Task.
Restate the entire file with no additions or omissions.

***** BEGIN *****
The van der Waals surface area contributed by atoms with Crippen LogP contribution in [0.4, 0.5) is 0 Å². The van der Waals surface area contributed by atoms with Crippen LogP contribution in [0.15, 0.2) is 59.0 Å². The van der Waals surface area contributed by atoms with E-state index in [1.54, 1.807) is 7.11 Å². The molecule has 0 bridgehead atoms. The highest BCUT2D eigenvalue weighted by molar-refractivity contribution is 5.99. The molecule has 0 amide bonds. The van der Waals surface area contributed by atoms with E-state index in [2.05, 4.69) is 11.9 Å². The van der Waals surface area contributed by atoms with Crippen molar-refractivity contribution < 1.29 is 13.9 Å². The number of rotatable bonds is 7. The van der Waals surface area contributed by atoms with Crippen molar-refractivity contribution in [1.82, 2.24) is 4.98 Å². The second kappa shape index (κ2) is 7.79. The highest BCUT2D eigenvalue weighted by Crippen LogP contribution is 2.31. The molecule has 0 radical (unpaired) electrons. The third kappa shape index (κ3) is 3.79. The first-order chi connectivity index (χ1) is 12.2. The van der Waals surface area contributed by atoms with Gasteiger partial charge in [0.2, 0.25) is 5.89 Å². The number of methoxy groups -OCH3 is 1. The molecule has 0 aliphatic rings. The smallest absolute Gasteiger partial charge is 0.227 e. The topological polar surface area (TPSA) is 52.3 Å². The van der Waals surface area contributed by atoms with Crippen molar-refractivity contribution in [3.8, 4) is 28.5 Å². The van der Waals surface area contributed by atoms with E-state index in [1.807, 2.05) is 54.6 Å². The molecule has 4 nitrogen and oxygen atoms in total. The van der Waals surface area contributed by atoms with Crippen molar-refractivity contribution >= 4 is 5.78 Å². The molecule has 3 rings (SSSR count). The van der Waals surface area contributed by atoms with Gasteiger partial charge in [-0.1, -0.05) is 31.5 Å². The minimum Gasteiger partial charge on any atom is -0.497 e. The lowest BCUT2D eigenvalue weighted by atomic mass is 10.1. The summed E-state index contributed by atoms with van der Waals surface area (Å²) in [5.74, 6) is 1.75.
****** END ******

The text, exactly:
The van der Waals surface area contributed by atoms with Crippen LogP contribution in [0.4, 0.5) is 0 Å². The van der Waals surface area contributed by atoms with Crippen LogP contribution in [0.15, 0.2) is 59.0 Å². The van der Waals surface area contributed by atoms with E-state index in [1.54, 1.807) is 7.11 Å². The molecule has 0 bridgehead atoms. The highest BCUT2D eigenvalue weighted by molar-refractivity contribution is 5.99. The molecule has 0 amide bonds. The van der Waals surface area contributed by atoms with E-state index in [2.05, 4.69) is 11.9 Å². The van der Waals surface area contributed by atoms with Crippen molar-refractivity contribution < 1.29 is 13.9 Å². The number of rotatable bonds is 7. The van der Waals surface area contributed by atoms with Crippen molar-refractivity contribution in [1.82, 2.24) is 4.98 Å². The second kappa shape index (κ2) is 7.79. The highest BCUT2D eigenvalue weighted by Crippen LogP contribution is 2.31. The molecule has 0 radical (unpaired) electrons. The third kappa shape index (κ3) is 3.79. The first-order chi connectivity index (χ1) is 12.2. The van der Waals surface area contributed by atoms with Gasteiger partial charge in [0.2, 0.25) is 5.89 Å². The number of methoxy groups -OCH3 is 1. The molecule has 0 aliphatic rings. The smallest absolute Gasteiger partial charge is 0.227 e. The topological polar surface area (TPSA) is 52.3 Å². The van der Waals surface area contributed by atoms with Crippen molar-refractivity contribution in [3.8, 4) is 28.5 Å². The van der Waals surface area contributed by atoms with E-state index in [1.807, 2.05) is 54.6 Å². The molecule has 4 nitrogen and oxygen atoms in total. The van der Waals surface area contributed by atoms with Crippen molar-refractivity contribution >= 4 is 5.78 Å². The molecule has 3 rings (SSSR count). The van der Waals surface area contributed by atoms with Gasteiger partial charge in [-0.1, -0.05) is 31.5 Å². The minimum Gasteiger partial charge on any atom is -0.497 e. The lowest BCUT2D eigenvalue weighted by atomic mass is 10.1. The summed E-state index contributed by atoms with van der Waals surface area (Å²) in [5.74, 6) is 1.75.